Covarrubias is also categorizing immigrants as a subclass of people in the U.S. who do not deserve the same rights as non-immigrants in a time of war or fear, but at the same time saying that it didn’t even matter that some might actually be citizens. This is part of the persistent “othering” of non-white immigrants and their families. Being an immigrant does not make one any less American, because people like Covarrubias do not “own” Americanness.
He seems to contradict himself on the topic of citizenship. In his first statement, he argues that in a time of war, the government should be able to round up both citizens and non-citizens for security reasons, but in the second statement talks about protecting the rights of citizens. This may say the most about his worldview, in that it does not recognize the validity of non-white immigrants becoming naturalized citizens, or their children’s citizenship. Many of the people he is attempting to paint as potential enemies of the U.S. are citizens. Around 80,000 of the 120,000 Japanese Americans who were incarcerated during World War II were citizens, while their immigrant parents were barred from citizenship until 1952. Furthermore, many of those citizens he talks about protecting now came as immigrants, or are the children of immigrants. Protecting citizens and non-citizens in the U.S. is not a zero-sum game.
Yes, people are fearful, but exacerbating that wartime fear and hysteria is exactly the wrong way to deal with it. The media and government both played a role in ramping up prejudice towards Japanese Americans to the point that the idea of imprisoning them all seemed reasonable, myths which persist to this day, sadly. The government and media have a duty to fight the misinformation and stereotypes that fuel paranoia, not feed it.
However, there was a governor who stood up to all this. You might be asking yourself, why is this called the Ralph Carr Freedom Defense Act? Who is Ralph Carr?
At the start of World War II, Ralph Carr was governor of Colorado, a Republican with presidential ambitions. Out of all the governors in the Western United States, Carr was the only one to oppose the incarceration of Japanese Americans, opposition based on constitutional reasoning. He felt that the government had no right to imprison citizens without cause, a stance that destroyed his political career and caused people to send him death threats.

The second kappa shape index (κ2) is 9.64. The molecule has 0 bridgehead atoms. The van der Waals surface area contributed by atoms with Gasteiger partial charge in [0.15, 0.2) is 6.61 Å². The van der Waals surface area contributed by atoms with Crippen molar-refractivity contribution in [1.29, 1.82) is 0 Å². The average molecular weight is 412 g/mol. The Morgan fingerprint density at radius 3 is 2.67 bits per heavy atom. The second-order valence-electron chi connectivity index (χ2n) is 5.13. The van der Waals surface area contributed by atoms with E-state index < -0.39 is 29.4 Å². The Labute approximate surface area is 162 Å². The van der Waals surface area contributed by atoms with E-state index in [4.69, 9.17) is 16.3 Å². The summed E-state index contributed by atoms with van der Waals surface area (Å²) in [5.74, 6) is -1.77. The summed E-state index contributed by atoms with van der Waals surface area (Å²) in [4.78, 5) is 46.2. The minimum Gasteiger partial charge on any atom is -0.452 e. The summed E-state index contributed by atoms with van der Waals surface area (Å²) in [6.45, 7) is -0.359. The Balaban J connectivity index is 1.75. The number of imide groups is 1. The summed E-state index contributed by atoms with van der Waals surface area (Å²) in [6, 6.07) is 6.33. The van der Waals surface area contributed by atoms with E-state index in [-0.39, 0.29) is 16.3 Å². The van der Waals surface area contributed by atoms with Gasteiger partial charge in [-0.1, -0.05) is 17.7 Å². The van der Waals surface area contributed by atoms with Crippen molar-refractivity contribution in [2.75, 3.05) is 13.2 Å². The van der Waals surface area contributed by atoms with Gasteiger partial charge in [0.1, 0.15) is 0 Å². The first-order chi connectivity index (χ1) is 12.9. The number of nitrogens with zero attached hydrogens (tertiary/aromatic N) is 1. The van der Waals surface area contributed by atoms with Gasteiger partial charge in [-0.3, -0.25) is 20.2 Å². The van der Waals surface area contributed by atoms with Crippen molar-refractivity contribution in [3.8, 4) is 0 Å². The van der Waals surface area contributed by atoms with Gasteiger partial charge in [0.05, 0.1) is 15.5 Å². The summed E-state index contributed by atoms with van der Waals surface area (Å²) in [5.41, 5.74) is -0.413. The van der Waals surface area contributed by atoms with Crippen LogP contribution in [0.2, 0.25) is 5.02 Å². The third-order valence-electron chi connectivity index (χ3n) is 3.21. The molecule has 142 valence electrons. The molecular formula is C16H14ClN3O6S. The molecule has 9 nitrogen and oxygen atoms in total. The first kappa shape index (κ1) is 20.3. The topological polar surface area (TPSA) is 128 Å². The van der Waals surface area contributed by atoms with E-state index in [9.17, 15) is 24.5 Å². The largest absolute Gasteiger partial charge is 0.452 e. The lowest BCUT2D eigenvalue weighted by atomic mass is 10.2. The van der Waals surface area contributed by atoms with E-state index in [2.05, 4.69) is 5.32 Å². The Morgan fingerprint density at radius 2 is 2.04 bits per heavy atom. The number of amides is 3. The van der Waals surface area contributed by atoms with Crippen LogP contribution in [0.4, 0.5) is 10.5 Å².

In early 1942, nearly 2,000 displaced Japanese Americans came to Colorado early to avoid incarceration, and felt welcomed there thanks to the example set by Governor Carr. While the Japanese-American population declined in the 60s and 70s as families moved back to the West Coast, a surprisingly healthy community thrived there through the 50s. The Japanese American Citizens League even held its first post-war biennial convention in Denver in 1946, where Governor Ralph Carr was presented with a gold pocket watch as thanks for his defense of our families. The watch was inscribed with the message, “In grateful appreciation for your courageous stand for Democratic American principles.”
If any good can come from this unacceptable and indefensible statement by the Colorado State Representative, it is an opportunity for people to discover a bright spot in a time of darkness for civil liberties in American history. People in positions of authority in modern times especially should look at the example set by Governor Ralph Carr, a man who sacrificed his political career to defend constitutional principles, and in doing so, a community that desperately needed hope in a dark time.
Thank you to Gil Asakawa, who made others in the community aware of this issue, and has written in much more detail about Japanese Americans in Colorado.